Division of HumanitiesMFA in Creative Writing - Low Residency

Rainier Writing Workshop


PROGRAM DESCRIPTION

"You have achieved balance between mutual support and self-reliance - it's unusual, and exactly right. I hope eventually to bring that kind of balance to my own teaching."

The Master of Fine Arts in Creative Writing is an innovative process-oriented program in the fields of poetry, fiction, and creative nonfiction intended for independent adults who wish to develop and pursue careers as writers. The program offers a substantial range of on- and off-campus experiences, including the mentorship of nationally known writers and editors.

About the program one

The three-year course of study is collaboratively structured and tailored to the participant’s own needs and experience; the one-residency per year format is designed to be well suited to a lifestyle of professional and/or family responsibility. The program is intended to enhance already-established work habits. The emphasis will be on the creative process in all its phases, as well as on critical understanding.

Participants will attend an intensive 10-day Summer Residency and then work one-on-one with a faculty mentor throughout the year.  Residencies consist of a combination of workshops, readings, classes, talks, and discussions. During the residency, workshops conducted by a combination of core and guest faculty will be held each morning. Workshops are small – never more than 8-12 people.

In addition, faculty members may give readings of their work, offer a short class or a one-hour formal lecture on a literary topic or on some aspect of craft.

Workshops are required; participants are further required take 20 hours of a combination of mini-courses and lectures, attend additional activities, and meet with their mentor to design a personal course of study for the following academic year.  

In consultation with the mentor, each participant will devise a reading program and submit critical responses (short response papers or more discursive essays) to these books along with original work in fiction, poetry, or nonfiction.  The program may require some further study of literature for those whose backgrounds are primarily in other fields. By the time of graduation, participants will be expected to have read a substantial number of books concerning such topics as aesthetics, craft, genre, and the works of individual writers of achievement in the participant's chosen genre.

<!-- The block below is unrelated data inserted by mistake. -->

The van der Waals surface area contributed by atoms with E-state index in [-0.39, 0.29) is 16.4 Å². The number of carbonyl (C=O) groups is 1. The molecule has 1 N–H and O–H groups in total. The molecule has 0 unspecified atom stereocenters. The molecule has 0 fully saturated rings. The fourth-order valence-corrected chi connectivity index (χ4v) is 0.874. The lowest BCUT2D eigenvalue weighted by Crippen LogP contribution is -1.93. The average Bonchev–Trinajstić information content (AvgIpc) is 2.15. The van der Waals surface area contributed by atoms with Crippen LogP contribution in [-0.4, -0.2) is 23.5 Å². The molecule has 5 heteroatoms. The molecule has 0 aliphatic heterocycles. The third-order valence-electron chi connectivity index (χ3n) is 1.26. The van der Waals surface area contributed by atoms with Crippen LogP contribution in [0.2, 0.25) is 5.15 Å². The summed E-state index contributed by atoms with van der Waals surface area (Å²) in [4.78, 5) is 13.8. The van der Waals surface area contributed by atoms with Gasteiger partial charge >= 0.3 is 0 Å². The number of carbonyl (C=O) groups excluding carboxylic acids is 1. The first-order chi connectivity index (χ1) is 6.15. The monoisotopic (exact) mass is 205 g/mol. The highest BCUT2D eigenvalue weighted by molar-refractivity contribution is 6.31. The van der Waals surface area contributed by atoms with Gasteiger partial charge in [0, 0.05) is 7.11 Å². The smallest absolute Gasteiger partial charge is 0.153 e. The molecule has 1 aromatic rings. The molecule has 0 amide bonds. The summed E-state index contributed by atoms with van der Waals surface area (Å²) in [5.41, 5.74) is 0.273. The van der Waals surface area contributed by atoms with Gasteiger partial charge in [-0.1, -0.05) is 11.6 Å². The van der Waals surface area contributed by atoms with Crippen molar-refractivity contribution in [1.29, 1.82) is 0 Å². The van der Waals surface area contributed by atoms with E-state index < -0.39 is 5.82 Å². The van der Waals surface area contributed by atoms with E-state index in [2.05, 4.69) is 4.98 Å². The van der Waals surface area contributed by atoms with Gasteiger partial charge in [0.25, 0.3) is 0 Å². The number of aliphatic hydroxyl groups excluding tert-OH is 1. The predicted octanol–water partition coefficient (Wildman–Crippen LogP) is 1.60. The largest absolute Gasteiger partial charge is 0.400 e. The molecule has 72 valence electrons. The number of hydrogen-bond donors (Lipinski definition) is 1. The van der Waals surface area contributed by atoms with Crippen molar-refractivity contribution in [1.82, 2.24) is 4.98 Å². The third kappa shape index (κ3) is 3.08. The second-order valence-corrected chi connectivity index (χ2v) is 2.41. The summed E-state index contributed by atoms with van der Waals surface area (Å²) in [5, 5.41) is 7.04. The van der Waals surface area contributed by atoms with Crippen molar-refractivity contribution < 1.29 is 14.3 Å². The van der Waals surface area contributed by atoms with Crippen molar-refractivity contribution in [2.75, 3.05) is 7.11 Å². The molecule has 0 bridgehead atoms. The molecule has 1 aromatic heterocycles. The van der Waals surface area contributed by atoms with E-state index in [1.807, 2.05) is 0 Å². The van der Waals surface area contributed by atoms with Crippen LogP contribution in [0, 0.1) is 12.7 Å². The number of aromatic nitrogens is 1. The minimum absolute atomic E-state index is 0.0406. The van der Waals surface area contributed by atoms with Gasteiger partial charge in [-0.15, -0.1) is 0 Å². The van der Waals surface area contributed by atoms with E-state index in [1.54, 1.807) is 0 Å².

Outside Experience

Our program also features a distinguishing “outside experience” intended to foster an independent writing career and to introduce participants to broader aspects of the writing life: national and international opportunities for writers, voices and approaches other than those of our faculty. The program will help arrange for an independent residency at writers' centers and retreats in all regions of the country and/or study abroad in a variety of programs in literature, writing, or language. We also encourage innovative internships, community service, teaching, or other projects that might serve this aspect of the program. (For examples, see outside experience link.)

Program Expectations

Participants are expected to devote approximately 15 hours each week to their writing and reading. Over each period, the participant will continue to work on original writing, will read and analyze at least 3 books or articles, and will compile a “mailing” of these activities. The faculty mentor will respond within two weeks, making comments and suggestions for the work and monitoring the participant’s scholarly improvement.

About the program two

By the time of graduation, participants will be expected to have produced a collection of work in one or more genres of a quality worthy of publication.

The degree will be awarded for completion of 3 years and 4 residencies, a successful field experience, an acceptable critical paper and a thesis consisting of an original portfolio of fiction, nonfiction, or poetry.

In general, a participant will apply to work in a genre of his or her choice and will work with faculty mentors specializing in the writing of that genre. However, in the interest of a varied experience, we will allow qualified participants to work in more than one genre and we will accept mixed-genre theses.

Many of our faculty members work in more than one genre so there is ample opportunity for such projects. The critical paper should arise from the areas of study and will usually be completed during the third year. It should serve as the basis for a course to be taught by the graduating participant in the final residency. Each thesis will be read by a second faculty member and the director or assistant. Graduating participants will also give a public reading from their work.  Participants who already have an M.A. in writing or literature may be allowed to complete the program in two years and three residencies.